For example, work after the 1989 Exxon Valdez oil spill in Alaska’s Prince William Sound, which is considered sub-Arctic, addressed the role of effective management in crisis prevention (John R. Harrald, Henry S. Marcus, William A. Wallace “The Exxon Valdez: An assessment of crisis prevention and management systems,” Interfaces 1990). Further, ISE methods, including simulation, data analysis and expert judgement tools, have helped to guide investments to de-crease oil spill risk in the Prince William Sound after the Exxon Valdez disaster (Jason R.W. Merrick, J. Rene van Dorp, Thomas Mazzuchi, John R. Harrald, John E. Spahn and Martha Grabowski, “The Prince William Sound risk assessment,” Interfaces 2002).

As another example, operations research (OR) models have been created to help plan infrastructure investments to increase oil spill response capabilities in Arctic Alaska that specifically capture the novelty of response in remote regions (Richard Garrett, Thomas C. Sharkey, Martha Grabowski and William A. Wallace, “Dynamic resource allocation to support oil spill response planning for energy exploration in the Arctic,” European Journal of Operational Research, 2017).

The three currently debated examples of potential future economic activity in the Arctic – cruise ships, increased commercial shipping and natural resource exploration – arguably will be controlled by entities outside the region and a key aspect of the future of the Arctic is that “outside” systems will make their way into the Arctic. Infrastructure development to support these maritime activities, such as increasing emergency response capabilities, likely will occur near Arctic communities that are predominantly indigenous. Subsistence hunting and fishing remain integral to the lives of the Arctic’s indigenous people and increased commercial maritime activities could impact traditional livelihoods.

Industrial and systems engineering can play a critical role in ensuring these systems are responsibly integrated into the Arc-tic and benefit the region’s indigenous populations. It is the lead engineering discipline that seeks to understand how humans interact with systems and how systems affect humans and com-munities. The interaction of the indigenous communities with these “outside” systems is an important feature to capture in analytical models as it will allow us to understand the true impacts and consequences of the plans for these systems.

Although ISEs are uniquely capable to address this within engineering, it will be necessary to partner with experts, both academic and indigenous in disciplines such as the social sciences, who can incorporate indigenous knowledge and perceptions of the potential impact of systems presently foreign to the Arctic. Otherwise, ISE methods will be attempting to model the interactions between the systems and indigenous people with either incomplete or inaccurate information about how these systems are viewed by indigenous people. These methods can deal with inaccurate or probabilistic information in certain situations; however, a responsible approach to applying ISE methods would be to engage with these experts rather than try to tackle this problem on our own.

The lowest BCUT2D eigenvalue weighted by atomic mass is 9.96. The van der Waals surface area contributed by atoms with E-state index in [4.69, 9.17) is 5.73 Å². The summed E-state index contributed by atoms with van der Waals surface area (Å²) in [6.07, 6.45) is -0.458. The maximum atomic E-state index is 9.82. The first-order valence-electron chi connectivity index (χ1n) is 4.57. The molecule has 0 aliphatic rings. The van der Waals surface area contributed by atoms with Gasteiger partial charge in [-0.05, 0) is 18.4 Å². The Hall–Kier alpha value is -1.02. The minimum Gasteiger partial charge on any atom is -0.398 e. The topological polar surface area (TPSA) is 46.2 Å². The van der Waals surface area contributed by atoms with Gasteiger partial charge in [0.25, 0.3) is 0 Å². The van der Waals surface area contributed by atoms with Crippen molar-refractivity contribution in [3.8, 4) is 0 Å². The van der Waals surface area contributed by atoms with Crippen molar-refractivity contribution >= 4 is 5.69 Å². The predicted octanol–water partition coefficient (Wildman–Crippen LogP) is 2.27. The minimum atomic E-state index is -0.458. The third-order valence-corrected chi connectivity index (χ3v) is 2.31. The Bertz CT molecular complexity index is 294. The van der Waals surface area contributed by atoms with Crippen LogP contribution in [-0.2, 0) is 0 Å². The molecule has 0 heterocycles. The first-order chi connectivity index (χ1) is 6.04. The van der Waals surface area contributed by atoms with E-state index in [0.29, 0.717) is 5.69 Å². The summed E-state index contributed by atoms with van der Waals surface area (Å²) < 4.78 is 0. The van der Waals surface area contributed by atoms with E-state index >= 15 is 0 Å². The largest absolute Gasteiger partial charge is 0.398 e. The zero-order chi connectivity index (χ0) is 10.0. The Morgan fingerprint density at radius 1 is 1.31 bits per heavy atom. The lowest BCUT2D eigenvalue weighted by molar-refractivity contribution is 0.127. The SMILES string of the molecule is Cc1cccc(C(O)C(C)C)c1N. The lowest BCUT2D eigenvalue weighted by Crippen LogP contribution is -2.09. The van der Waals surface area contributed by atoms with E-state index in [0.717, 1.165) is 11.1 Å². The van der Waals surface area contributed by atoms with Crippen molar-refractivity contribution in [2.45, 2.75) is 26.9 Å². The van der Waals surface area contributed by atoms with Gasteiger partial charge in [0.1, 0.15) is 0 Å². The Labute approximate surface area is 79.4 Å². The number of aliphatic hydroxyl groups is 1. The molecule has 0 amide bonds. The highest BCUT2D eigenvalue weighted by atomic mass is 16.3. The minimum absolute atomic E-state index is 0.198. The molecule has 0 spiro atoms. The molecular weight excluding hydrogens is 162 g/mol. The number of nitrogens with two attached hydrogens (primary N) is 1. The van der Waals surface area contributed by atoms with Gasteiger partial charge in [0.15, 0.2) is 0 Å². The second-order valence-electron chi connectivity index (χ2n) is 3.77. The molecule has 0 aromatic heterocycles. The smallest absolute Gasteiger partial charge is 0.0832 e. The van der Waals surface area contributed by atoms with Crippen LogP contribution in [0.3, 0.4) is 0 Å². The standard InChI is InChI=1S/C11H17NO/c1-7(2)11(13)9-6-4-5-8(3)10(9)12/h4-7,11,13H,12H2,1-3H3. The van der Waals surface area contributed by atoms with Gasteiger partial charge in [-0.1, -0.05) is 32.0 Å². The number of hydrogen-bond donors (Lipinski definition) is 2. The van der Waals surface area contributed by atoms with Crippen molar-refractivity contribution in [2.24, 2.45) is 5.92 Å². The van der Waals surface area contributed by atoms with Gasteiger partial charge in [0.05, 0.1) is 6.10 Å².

In addition to the need for emergency response infrastructure, the future of the Arctic will require new and improved infrastructure systems in the region, including transportation, power and telecommunications. The engineering requirements to build these systems will need to be carefully studied by other engineering disciplines but ISEs should play an important role in capturing the true costs and benefits of these systems.

For example, improved telecommunications in the Arc-tic could have important applications in telemedicine for the citizens of the region. ISEs can help shape future healthcare systems that can be built using these improved telecommunications capabilities. Furthermore, improvements in telecommunications could offer expanded educational opportunities, another system in the region that ISEs can help shape.

Therefore, a high-level view – exactly what ISEs do – should be undertaken in planning for new and improved infrastructure systems with an eye to understanding how these systems can benefit Arctic communities.

Another example is to build road systems in remote com-munities. This would significantly decrease the costs of construction and capital improvement projects since using these roads would alleviate the need to either ship by barge or fly in material and equipment. Given the potential for development in the Arctic, ISE methods can help calculate the break-even point when it becomes more cost-effective to build road systems rather than barge resources into the area to develop the outside systems. More importantly, these methods can factor in the benefits that would be provided to the Arctic communities through the construction of such road systems and thus capture the true impact of the investments, which includes both decreasing construction costs and benefiting the communities.

As a final example, there are both energy and water security concerns, especially as it pertains to outside activities impacting Arctic communities. There are some communities where the only reliable energy source is to barge in fuel during the summer and others where they need to begin filling their water reservoir once the ice thaws in the spring in order to prepare for the next winter.

In these cases, any unplanned demand, such as a mass rescue bringing people into the community, would need to carefully consider the impact on the long-term energy and water security for the community. ISE methods can help determine the level of investment into the security necessary for energy and water demands to be met both within the community as well

In summary, ISEs can play an important role in helping shape the future of the Arctic. They have the unique ability to examine systems at a high level and understand the interactions between humans and these systems. These capabilities will be critical in understanding how different kinds of systems will be integrated into the Arctic.

At the same time, our methods will only be valuable if we have accounted for the true nature of the Arctic and its people. We should partner with experts in the Arctic, both academic and indigenous, to understand the region and its people so that our methods are being applied responsibly to the true problems that will shape the future of the Arctic.